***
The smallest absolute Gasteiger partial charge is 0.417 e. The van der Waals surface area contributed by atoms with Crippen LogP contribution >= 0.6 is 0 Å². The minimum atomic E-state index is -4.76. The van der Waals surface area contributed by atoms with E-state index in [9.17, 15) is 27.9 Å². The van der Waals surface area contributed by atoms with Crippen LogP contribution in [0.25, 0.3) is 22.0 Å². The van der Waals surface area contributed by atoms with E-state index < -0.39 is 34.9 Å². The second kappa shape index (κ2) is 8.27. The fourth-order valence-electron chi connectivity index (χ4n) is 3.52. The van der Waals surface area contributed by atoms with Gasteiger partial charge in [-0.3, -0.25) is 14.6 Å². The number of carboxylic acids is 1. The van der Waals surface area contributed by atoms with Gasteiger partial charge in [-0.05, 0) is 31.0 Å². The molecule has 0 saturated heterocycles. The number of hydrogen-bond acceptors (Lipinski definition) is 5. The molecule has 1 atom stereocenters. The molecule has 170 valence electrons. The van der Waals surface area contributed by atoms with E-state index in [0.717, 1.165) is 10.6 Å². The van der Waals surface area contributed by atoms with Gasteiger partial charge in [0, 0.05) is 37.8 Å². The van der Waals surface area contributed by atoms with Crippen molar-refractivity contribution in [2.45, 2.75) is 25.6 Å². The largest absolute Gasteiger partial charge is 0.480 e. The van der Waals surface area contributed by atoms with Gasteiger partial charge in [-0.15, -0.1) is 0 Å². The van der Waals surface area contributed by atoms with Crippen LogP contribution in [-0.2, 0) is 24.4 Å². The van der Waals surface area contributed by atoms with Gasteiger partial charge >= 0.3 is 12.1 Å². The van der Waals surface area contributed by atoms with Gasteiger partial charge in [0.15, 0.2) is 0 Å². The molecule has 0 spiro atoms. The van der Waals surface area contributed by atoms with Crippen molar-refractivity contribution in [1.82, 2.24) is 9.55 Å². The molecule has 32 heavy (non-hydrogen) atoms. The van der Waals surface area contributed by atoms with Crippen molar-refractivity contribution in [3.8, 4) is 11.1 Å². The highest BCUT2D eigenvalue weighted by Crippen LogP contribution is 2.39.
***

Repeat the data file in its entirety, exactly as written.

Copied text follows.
The smallest absolute Gasteiger partial charge is 0.417 e. The van der Waals surface area contributed by atoms with Crippen LogP contribution >= 0.6 is 0 Å². The minimum atomic E-state index is -4.76. The van der Waals surface area contributed by atoms with E-state index in [9.17, 15) is 27.9 Å². The van der Waals surface area contributed by atoms with Crippen LogP contribution in [0.25, 0.3) is 22.0 Å². The van der Waals surface area contributed by atoms with E-state index < -0.39 is 34.9 Å². The second kappa shape index (κ2) is 8.27. The fourth-order valence-electron chi connectivity index (χ4n) is 3.52. The van der Waals surface area contributed by atoms with Gasteiger partial charge in [-0.3, -0.25) is 14.6 Å². The number of carboxylic acids is 1. The van der Waals surface area contributed by atoms with Gasteiger partial charge in [-0.05, 0) is 31.0 Å². The molecule has 0 saturated heterocycles. The number of hydrogen-bond acceptors (Lipinski definition) is 5. The molecule has 1 atom stereocenters. The molecule has 170 valence electrons. The van der Waals surface area contributed by atoms with E-state index in [0.717, 1.165) is 10.6 Å². The van der Waals surface area contributed by atoms with Gasteiger partial charge in [0, 0.05) is 37.8 Å². The van der Waals surface area contributed by atoms with Crippen molar-refractivity contribution in [2.45, 2.75) is 25.6 Å². The largest absolute Gasteiger partial charge is 0.480 e. The van der Waals surface area contributed by atoms with Gasteiger partial charge in [-0.15, -0.1) is 0 Å². The van der Waals surface area contributed by atoms with Crippen LogP contribution in [-0.2, 0) is 24.4 Å². The van der Waals surface area contributed by atoms with Gasteiger partial charge >= 0.3 is 12.1 Å². The van der Waals surface area contributed by atoms with Gasteiger partial charge in [0.15, 0.2) is 0 Å². The molecule has 0 spiro atoms. The van der Waals surface area contributed by atoms with Crippen molar-refractivity contribution in [1.82, 2.24) is 9.55 Å². The molecule has 32 heavy (non-hydrogen) atoms. The van der Waals surface area contributed by atoms with Crippen molar-refractivity contribution in [3.8, 4) is 11.1 Å². The highest BCUT2D eigenvalue weighted by Crippen LogP contribution is 2.39.